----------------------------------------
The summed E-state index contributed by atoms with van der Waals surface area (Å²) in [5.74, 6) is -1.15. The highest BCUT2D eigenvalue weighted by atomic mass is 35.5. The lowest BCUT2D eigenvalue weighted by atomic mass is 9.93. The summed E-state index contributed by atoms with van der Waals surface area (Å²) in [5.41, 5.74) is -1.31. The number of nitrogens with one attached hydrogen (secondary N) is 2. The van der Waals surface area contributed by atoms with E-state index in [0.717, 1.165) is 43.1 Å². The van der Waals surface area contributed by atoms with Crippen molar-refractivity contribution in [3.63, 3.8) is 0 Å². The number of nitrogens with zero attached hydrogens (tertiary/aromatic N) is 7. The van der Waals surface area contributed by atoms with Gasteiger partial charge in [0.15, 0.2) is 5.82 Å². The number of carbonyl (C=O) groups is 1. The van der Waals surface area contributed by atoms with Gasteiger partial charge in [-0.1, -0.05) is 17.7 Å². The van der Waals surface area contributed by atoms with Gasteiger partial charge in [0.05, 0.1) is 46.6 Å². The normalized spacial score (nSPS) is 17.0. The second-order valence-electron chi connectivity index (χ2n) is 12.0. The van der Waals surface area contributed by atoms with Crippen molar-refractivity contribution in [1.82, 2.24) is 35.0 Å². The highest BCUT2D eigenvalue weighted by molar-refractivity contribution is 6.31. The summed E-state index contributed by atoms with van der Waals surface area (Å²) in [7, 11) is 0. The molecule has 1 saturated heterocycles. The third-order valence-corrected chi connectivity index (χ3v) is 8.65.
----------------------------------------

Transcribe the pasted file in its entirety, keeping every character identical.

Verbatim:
The summed E-state index contributed by atoms with van der Waals surface area (Å²) in [5.74, 6) is -1.15. The highest BCUT2D eigenvalue weighted by atomic mass is 35.5. The lowest BCUT2D eigenvalue weighted by atomic mass is 9.93. The summed E-state index contributed by atoms with van der Waals surface area (Å²) in [5.41, 5.74) is -1.31. The number of nitrogens with one attached hydrogen (secondary N) is 2. The van der Waals surface area contributed by atoms with E-state index in [0.717, 1.165) is 43.1 Å². The van der Waals surface area contributed by atoms with Crippen molar-refractivity contribution in [3.63, 3.8) is 0 Å². The number of nitrogens with zero attached hydrogens (tertiary/aromatic N) is 7. The van der Waals surface area contributed by atoms with Gasteiger partial charge in [0.15, 0.2) is 5.82 Å². The number of carbonyl (C=O) groups is 1. The van der Waals surface area contributed by atoms with Gasteiger partial charge in [-0.1, -0.05) is 17.7 Å². The van der Waals surface area contributed by atoms with Gasteiger partial charge in [0.05, 0.1) is 46.6 Å². The normalized spacial score (nSPS) is 17.0. The second-order valence-electron chi connectivity index (χ2n) is 12.0. The van der Waals surface area contributed by atoms with Crippen molar-refractivity contribution in [1.82, 2.24) is 35.0 Å². The highest BCUT2D eigenvalue weighted by molar-refractivity contribution is 6.31. The summed E-state index contributed by atoms with van der Waals surface area (Å²) in [7, 11) is 0. The molecule has 1 saturated heterocycles. The third-order valence-corrected chi connectivity index (χ3v) is 8.65.